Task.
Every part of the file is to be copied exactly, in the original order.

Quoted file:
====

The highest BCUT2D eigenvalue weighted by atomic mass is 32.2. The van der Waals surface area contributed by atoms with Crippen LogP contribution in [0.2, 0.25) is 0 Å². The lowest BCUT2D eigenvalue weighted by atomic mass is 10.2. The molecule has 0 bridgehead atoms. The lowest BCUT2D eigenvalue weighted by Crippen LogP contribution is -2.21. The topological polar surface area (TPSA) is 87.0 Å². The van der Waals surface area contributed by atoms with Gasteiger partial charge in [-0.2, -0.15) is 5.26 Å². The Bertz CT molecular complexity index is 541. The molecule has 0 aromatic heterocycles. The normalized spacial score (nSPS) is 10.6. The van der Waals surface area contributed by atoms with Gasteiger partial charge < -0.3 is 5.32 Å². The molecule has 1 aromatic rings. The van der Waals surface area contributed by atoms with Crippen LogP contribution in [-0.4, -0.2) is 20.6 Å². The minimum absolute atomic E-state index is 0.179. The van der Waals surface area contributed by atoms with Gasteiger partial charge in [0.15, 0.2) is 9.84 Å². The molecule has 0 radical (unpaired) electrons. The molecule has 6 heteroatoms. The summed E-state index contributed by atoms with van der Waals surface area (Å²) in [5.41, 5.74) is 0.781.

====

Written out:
The highest BCUT2D eigenvalue weighted by atomic mass is 32.2. The van der Waals surface area contributed by atoms with Crippen LogP contribution in [0.2, 0.25) is 0 Å². The lowest BCUT2D eigenvalue weighted by atomic mass is 10.2. The molecule has 0 bridgehead atoms. The lowest BCUT2D eigenvalue weighted by Crippen LogP contribution is -2.21. The topological polar surface area (TPSA) is 87.0 Å². The van der Waals surface area contributed by atoms with Gasteiger partial charge in [-0.2, -0.15) is 5.26 Å². The Bertz CT molecular complexity index is 541. The molecule has 0 aromatic heterocycles. The normalized spacial score (nSPS) is 10.6. The van der Waals surface area contributed by atoms with Gasteiger partial charge < -0.3 is 5.32 Å². The molecule has 1 aromatic rings. The van der Waals surface area contributed by atoms with Crippen LogP contribution in [-0.4, -0.2) is 20.6 Å². The minimum absolute atomic E-state index is 0.179. The van der Waals surface area contributed by atoms with Gasteiger partial charge in [0.15, 0.2) is 9.84 Å². The molecule has 0 radical (unpaired) electrons. The molecule has 6 heteroatoms. The summed E-state index contributed by atoms with van der Waals surface area (Å²) in [5.41, 5.74) is 0.781.